Reduction in hospital capacity threatening surge capabilities (ICU capacity or medical/surgical beds < 20%)
OR three consecutive days averaging ≥ 8% positivity rate
The updated guidance from IDPH establishes three tiers of mitigations that can be implemented should a region meet the resurgence metrics.
Some mitigation strategies in higher risk settings, like indoor bars and restaurants, will be automatically applied in a region that meets resurgence criteria to prevent rapid spread of COVID-19. A larger list of mitigation strategies relating to settings like retail, fitness, and salons and personal care will be available if testing and contact tracing data at the local level indicate those mitigations to be prudent.
Mitigations will be applied on a regional basis based on the Emergency Medical Services (EMS) Regions that have traditionally guided IDPH in its statewide public health work. Expanding to 11 regions allows for a more granular approach in this phase of the response to COVID-19. The new regions follow county lines to account for counties that are in more than one region of the EMS system.
Since March, the Pritzker administration has implemented policies and programming to reduce the spread of COVID-19. Measures have included issuing a stay at home order to prevent hospitals from becoming overwhelmed, expanding the state’s contact tracing program, and building upon testing availability across Illinois.
The state has also worked to expand its contact tracing operation, with approximately 1,450 contact tracers now working across Illinois. Over the next week, 26 local health departments will receive additional funding from the state, representing over $127 million of available grant funds for contact tracing. With these funds, local health departments will hire approximately 1,330 contact tracers over the next few months and significantly expand their contact tracing efforts.
Mike Thomson, Michael Weir, and Aaron Chambers of ThomsonWeir, LLC have since 2012 provided SHPA with government affairs and strategic communications services. They advocate for our interests and regularly share important information for our members.
Demonstrate the Impact of SOAR: Enter Your Outcomes
The SAMHSA SOAR TA Center is working with SOAR providers across the country to collect 2020 SOAR outcomes! We are counting SOAR-assisted Supplemental Security Income (SSI)/Social Security Disability Insurance (SSDI) applications with decisions between July 1, 2019, and June 30, 2020. Report your outcomes in the SOAR Online Application Tracking (OAT) system to demonstrate the power of the SOAR model. If you have questions, please reach out to your SOAR Liaison to help you through the process!
A house is more than just a home, it’s a place to stay safe and secure—especially true during a pandemic. Thanks to #BuiltforZero communities' commitment to building a future where veteran homelessness is rare and brief, 75,000 veterans now have a place to call home. We're grateful for our core partners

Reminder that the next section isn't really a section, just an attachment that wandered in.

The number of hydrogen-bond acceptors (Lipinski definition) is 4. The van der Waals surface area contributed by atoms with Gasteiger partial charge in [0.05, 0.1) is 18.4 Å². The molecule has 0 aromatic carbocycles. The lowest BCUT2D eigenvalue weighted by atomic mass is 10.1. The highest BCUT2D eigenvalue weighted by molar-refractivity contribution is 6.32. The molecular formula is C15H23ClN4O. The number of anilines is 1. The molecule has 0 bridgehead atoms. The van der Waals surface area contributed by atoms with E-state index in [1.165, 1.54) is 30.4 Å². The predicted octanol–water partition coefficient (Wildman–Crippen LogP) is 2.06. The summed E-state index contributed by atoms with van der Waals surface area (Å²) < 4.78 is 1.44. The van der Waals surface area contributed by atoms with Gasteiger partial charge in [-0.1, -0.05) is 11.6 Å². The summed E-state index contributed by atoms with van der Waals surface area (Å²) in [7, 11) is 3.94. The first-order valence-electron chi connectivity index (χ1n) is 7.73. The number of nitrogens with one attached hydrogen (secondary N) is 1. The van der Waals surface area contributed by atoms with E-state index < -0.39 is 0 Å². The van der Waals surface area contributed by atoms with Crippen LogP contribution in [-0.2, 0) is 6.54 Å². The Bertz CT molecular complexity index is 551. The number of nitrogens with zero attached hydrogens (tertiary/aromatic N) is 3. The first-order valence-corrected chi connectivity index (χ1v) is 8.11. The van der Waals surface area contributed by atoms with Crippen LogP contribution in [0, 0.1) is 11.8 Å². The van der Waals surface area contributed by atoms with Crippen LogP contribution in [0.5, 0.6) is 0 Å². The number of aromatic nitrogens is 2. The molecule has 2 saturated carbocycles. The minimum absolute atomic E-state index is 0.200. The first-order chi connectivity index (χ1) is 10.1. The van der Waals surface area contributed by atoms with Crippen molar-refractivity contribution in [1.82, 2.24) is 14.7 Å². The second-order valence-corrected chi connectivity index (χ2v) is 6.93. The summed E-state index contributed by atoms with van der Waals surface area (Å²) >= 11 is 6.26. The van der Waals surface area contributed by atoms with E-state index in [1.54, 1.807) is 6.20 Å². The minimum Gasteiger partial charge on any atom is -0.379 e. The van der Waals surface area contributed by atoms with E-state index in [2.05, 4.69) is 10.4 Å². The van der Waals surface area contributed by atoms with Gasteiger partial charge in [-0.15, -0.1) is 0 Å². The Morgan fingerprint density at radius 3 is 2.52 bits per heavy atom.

You're invited to a four-part virtual training session for healthcare providers on how to bill Medicaid managed care (MMC). Hosted by ICOY's Medicaid Technical Assistance Center (MTAC) on July 21, 22, 28, and 29, these four 90-minute live training sessions will allow you to learn more about specific MMC billing topics, network with your peers, and ask questions of the presenters, Sage Health Strategy.
Register below for any of the following four training sessions:
Information about a study examining a program that aims to enhance the parenting skills of parents of infants who are staying in shelters (http://mybabysfirstteacher.net/). The study is being conducted by Dr. Janette Herbers at Villanova under a National Science Foundation grant. As part of the grant, Dr. Herbers and her students are looking to survey shelter staff about their perspective on training needs in order to inform a short curriculum on child development targeted at shelter staff.
Want to get more involved with SHPA? One of the best ways to stay in the know with all things SHPA and permanent supportive housing is to join our standing committees. All committees meet by phone so that members from all over the state are able to join. Visit our website for committee descriptions:
SHPA Committee Meetings Scheduled: Legislative Committee - Third Thursday of the Month@9:00a Resident Committee - Fourth Wednesday of the Month@4:00p Governance Committee - Fourth Tuesday of the Month@2:00p Standards & Best Practices Committee - Fourth Monday of the Month@11:30a
(schedules subject to change as determined by committee chairs)
For more information on how to participate please contact SHPA staff at
Monday Memo will soon become a Member Only communication please be sure to become a SHPA member if you wish to continue to receive this weekly communication. If you need more information about becoming a SHPA member please contact me at (217) 321-2476 x2 or via email@example.com.
You may also find our what's happening at SHPA by visiting our website at www.shpa-il.org.